After all, you'll only be interrupting a commercial, instead of being interrupted by one.

The movie industry cannot enforce its "SILENCE PLEASE" policy on this issue!

-- Curtis Winwood
Colorado Springs


Opposed to Amendment 24

To the Editor:

There is no doubt that growth has created some unpleasant experiences for Coloradoans. However, the opportunities and benefits of growth exceed the growing pains currently felt by everyone. The proposed amendment, which adds eight pages to the state's constitution, will prolong the growing pains and impair the ability of local governments to address their specific needs. Along with impairing the ability of local governments to control growth, it will nullify existing local planning and zoning ordinances. Property rights losses will create various takings cases against localities and cities will suffer a massive financial liability that would be better spent on infrastructure needs. Removing property owners' rights will impose an extreme cost for the taxpayer.

Amendment 24 will also produce much more crowding due to the increased population density required by "infill" development. Roads will become even more packed and schools will struggle to keep up with the demand of the community. Taxes will have to go up not only to pay for increased litigation, but also to pay for increased needs in education and transportation. Communities with increased population densities experience higher housing costs and the supply of affordable housing decreases. Our own children will have to move out of the state because there will not be an affordable place for them to live nor will there be jobs because of the impact this amendment will have on the economy.

The economic base cannot grow; in fact, it will constrict under this extreme measure. The Intels of the world will disregard Colorado as a place to expand and relocate human capital because of the inability to offer homes, especially affordable homes, for their workforce. Even the military bases, which we have fought to protect, could possibly look elsewhere for an area offering their troops more affordable living conditions.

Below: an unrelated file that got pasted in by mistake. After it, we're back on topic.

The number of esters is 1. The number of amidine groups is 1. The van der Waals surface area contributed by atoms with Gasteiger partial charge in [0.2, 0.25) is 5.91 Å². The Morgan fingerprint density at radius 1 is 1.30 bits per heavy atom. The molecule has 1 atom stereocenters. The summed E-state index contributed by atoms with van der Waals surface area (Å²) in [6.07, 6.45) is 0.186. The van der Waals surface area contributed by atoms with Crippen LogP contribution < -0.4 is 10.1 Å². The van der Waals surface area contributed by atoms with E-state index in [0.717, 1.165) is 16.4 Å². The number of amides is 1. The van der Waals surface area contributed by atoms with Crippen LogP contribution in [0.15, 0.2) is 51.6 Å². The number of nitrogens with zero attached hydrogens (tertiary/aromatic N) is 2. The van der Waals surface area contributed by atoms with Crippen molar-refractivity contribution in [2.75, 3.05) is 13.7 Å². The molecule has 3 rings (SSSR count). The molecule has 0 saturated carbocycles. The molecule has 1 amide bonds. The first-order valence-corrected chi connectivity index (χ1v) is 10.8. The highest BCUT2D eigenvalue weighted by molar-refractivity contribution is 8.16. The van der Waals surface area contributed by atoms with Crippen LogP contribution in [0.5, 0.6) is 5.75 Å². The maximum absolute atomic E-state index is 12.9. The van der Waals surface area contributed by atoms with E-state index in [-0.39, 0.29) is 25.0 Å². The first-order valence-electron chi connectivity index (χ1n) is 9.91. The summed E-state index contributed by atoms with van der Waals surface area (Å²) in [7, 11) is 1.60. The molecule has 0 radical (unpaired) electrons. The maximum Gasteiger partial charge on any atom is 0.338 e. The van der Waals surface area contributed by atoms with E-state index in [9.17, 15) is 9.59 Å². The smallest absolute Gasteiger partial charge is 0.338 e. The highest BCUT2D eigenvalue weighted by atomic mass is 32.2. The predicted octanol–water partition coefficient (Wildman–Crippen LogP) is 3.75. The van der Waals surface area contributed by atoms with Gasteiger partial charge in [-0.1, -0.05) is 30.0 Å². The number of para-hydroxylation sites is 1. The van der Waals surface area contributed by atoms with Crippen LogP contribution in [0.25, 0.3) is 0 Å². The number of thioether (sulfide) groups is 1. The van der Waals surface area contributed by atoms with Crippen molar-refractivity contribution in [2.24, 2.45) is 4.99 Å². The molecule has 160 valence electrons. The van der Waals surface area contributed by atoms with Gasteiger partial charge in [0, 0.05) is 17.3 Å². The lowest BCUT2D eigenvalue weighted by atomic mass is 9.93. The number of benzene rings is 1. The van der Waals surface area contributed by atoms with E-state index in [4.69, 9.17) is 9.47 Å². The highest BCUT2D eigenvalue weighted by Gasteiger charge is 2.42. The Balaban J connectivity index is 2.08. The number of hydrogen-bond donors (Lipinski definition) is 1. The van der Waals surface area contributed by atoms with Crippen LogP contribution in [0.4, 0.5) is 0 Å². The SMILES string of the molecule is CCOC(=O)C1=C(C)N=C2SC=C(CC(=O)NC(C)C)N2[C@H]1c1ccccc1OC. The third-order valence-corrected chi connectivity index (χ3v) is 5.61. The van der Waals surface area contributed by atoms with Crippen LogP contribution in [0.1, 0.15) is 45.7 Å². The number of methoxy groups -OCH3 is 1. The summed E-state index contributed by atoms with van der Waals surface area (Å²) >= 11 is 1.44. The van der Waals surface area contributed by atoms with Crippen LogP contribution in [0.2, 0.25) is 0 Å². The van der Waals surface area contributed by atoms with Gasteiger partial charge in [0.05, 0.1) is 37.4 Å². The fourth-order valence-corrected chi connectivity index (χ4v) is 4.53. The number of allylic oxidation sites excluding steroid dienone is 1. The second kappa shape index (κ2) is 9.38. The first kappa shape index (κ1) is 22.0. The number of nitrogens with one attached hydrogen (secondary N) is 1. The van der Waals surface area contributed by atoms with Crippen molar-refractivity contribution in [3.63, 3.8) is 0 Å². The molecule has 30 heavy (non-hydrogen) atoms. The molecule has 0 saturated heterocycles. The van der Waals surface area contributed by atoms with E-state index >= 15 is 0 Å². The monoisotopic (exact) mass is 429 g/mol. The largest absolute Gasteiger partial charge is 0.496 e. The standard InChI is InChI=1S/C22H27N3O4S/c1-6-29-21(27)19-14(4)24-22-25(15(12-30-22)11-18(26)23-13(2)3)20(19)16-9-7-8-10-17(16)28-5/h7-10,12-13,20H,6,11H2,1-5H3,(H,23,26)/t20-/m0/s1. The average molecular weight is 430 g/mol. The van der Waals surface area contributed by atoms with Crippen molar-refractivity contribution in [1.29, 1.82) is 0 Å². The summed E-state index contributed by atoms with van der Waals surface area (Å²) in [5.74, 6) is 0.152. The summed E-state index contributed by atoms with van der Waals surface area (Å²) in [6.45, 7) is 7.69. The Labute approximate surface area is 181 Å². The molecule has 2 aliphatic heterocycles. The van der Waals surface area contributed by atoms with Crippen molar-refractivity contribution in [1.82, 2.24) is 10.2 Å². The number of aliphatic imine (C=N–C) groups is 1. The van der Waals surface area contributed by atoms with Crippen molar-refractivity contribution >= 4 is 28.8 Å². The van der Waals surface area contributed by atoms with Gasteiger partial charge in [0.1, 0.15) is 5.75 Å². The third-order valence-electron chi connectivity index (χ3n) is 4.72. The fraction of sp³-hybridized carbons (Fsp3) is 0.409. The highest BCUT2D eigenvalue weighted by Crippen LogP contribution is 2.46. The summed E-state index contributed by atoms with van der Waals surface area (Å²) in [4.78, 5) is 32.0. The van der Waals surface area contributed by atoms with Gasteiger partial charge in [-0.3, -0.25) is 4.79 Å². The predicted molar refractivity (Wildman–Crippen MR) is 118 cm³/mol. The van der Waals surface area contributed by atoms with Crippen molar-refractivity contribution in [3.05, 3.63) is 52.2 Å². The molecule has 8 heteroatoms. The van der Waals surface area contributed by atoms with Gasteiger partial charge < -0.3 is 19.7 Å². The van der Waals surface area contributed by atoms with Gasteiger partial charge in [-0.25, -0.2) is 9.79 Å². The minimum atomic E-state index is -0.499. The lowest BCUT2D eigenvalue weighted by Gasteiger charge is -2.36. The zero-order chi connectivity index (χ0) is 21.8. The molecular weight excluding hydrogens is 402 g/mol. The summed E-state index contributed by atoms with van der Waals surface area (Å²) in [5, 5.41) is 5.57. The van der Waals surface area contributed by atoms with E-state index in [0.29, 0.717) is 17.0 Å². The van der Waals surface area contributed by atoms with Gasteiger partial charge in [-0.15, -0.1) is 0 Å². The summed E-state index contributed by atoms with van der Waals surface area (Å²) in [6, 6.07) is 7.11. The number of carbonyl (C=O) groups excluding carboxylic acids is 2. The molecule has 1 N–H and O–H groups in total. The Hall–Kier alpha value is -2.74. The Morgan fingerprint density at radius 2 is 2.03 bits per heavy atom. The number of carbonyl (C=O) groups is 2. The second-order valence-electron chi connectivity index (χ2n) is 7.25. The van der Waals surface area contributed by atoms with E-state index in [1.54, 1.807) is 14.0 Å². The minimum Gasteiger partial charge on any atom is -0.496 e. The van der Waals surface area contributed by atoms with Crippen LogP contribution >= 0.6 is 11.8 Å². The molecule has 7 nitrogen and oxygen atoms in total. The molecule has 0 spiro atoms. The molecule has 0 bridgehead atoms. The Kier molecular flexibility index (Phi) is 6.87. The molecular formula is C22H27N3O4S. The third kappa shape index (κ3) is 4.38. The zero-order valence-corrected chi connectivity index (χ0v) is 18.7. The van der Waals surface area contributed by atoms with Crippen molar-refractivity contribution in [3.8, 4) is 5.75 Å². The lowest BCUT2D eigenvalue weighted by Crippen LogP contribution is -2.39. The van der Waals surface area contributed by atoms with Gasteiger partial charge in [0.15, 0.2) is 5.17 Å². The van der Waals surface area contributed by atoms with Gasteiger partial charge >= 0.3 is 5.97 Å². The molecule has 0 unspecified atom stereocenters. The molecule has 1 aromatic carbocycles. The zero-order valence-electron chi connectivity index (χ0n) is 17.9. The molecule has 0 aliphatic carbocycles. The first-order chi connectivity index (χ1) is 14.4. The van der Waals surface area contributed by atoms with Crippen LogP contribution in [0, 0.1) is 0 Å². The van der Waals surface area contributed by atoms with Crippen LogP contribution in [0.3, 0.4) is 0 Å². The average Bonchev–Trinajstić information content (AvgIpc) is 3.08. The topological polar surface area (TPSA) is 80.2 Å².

Growth is a legitimate problem but stopping growth is a faulty solution. Passing this amendment is wrong for Colorado and is wrong for future generations. "Smart Growth" is a more beneficial solution.

-- Michael Jiminez
Colorado Springs


Our piece of the sky

To the Editor:

I am shocked and concerned about the stated goals and intentions of the U.S. Space Command at Peterson Airforce Base located here in Colorado Springs.

My family and I recently moved to the Springs from Wisconsin. In an effort to get to know the area, I read the Space Command's material stating that it is committed to "dominate the space dimension of military operations to protect U.S. national interests and investments." The Space Command's brightly colored pamphlets show numerous new and in-process weapon systems including a laser in space beaming onto Earth, destroying its target.

Missing from these slick pictures are the countless human lives that would fall victim to anonymous, technological killers. The pictures do not show the billions of our tax dollars spent on weapons that could be used for social and educational programs. The costs of the Space Command work is of particular concern in light of the fact that, according to the Center for Defense Information, the United States spends nearly 20 times as much on its military as the combined seven countries the Pentagon considers our adversaries. The United States already has over 6,000 nuclear weapons capable of destroying the Earth several times over. We do not need more weapons, we need fewer.

The United States does not have the right to dominate space and to take the entire globe as its empire in a modern iteration of colonialism. We must ask whose interests and investments is the Space Command really trying to protect? It seems clear that it is the interests and investments of the powerful and wealthy few.

In November 1999, a U.N. General Assembly was held concerning global uses of space. All 134 countries of the world, including our closest allies, cast a unified vote to maintain space for peaceful purposes. Only the U.S. and Israel abstained from this historical vote. The Space Command's stated goals violate international law and undermine the milestone documents of the Outer Space Treaty (1967) and the Anti-Ballistic Missile Treaty (1972) with their inspirational commitments to "peaceful uses of space" and "space as the common heritage of all humankind."

I am surprised that Colorado Springs, a city known as a stronghold of Christian organizations, does not raise a public outcry over the Space Command's goals of global domination which are so contrary to Christian ethics.

-- Tom Benevento
Colorado Springs